Los Angeles Times: “I could show you case after case,” said Dr. Neil S. Wenger. “I could bet you million-to-1 odds these patients would not want to be in this situation.”
He was talking about patients in critical condition who are “attached to machines, being kept alive” in hospitals, many of them suffering.
A common reason for that, said Wenger, director of UCLA’s Health System Ethics Center, is that fewer than one-third of us make our healthcare wishes known in advance of critical illness or injury. So if we end up comatose after an accident, or with severe memory loss in old age, we’re kept alive, regardless of the cost and regardless of what our wishes might be or how grim the prognosis.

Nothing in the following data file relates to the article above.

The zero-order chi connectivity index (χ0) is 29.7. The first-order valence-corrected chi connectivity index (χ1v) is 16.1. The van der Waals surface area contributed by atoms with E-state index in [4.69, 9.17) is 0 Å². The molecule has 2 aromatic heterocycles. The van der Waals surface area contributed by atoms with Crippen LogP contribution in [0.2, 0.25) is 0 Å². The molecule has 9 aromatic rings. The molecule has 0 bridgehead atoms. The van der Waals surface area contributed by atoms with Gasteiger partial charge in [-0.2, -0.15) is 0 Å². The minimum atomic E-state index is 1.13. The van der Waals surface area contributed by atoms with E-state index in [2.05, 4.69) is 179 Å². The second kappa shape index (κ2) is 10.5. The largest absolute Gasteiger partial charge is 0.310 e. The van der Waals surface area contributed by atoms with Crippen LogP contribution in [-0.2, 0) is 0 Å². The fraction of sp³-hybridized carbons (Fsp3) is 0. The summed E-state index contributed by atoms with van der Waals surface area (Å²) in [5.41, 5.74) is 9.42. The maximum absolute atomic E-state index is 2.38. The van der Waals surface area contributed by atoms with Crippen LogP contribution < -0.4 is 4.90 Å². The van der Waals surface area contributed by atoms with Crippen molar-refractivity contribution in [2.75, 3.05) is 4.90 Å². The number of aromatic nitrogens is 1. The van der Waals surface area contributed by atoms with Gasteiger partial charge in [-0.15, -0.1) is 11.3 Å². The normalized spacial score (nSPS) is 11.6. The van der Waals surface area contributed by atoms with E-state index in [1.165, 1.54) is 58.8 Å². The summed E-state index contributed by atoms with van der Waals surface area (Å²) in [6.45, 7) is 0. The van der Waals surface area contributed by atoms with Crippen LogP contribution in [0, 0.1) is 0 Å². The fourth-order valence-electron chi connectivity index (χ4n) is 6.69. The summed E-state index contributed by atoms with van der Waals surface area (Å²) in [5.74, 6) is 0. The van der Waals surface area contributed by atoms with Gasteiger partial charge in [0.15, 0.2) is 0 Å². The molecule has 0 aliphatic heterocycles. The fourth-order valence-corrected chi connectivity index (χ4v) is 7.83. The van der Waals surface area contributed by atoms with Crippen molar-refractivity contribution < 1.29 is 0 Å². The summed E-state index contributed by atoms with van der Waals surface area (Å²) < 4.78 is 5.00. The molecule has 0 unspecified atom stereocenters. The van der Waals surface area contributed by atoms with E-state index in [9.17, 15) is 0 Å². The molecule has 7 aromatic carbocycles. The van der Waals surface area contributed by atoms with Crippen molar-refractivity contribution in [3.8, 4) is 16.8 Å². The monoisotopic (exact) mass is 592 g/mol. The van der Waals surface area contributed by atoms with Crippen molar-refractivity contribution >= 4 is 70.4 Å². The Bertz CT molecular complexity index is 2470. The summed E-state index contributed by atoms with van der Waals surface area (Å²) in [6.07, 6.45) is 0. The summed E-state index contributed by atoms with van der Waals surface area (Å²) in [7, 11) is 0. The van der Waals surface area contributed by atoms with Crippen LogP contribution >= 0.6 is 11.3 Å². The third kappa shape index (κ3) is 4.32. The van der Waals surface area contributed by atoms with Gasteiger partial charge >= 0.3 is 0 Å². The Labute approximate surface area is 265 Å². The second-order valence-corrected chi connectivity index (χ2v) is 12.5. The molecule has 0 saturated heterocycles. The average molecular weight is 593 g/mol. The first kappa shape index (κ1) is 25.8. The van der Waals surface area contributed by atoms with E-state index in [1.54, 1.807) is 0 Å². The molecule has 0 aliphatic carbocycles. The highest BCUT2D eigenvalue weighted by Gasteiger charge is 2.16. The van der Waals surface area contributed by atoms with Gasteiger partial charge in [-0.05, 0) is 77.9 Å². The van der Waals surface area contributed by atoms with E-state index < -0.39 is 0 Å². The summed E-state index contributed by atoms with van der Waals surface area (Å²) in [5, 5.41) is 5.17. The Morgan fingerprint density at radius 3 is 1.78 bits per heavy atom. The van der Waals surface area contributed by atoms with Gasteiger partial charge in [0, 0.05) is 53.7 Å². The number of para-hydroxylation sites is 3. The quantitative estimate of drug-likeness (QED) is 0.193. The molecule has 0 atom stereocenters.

It’s understandable. Nobody wants to think in advance about life ending. In our satisfied state of denial, we want to believe medical advances will keep us healthy until we die in our sleep at a ripe old age. But death doesn’t always come on our terms, and failing to face up to other possibilities can put crushing burdens on loved ones — not to mention that soaring end-of-life medical costs are at the center of the national budget crisis.
“We use healthcare resources far out of proportion to any other country on the planet,” said Wenger, who researches elder care for the Rand Corp. “We need to have a conversation about where society wants to put its resources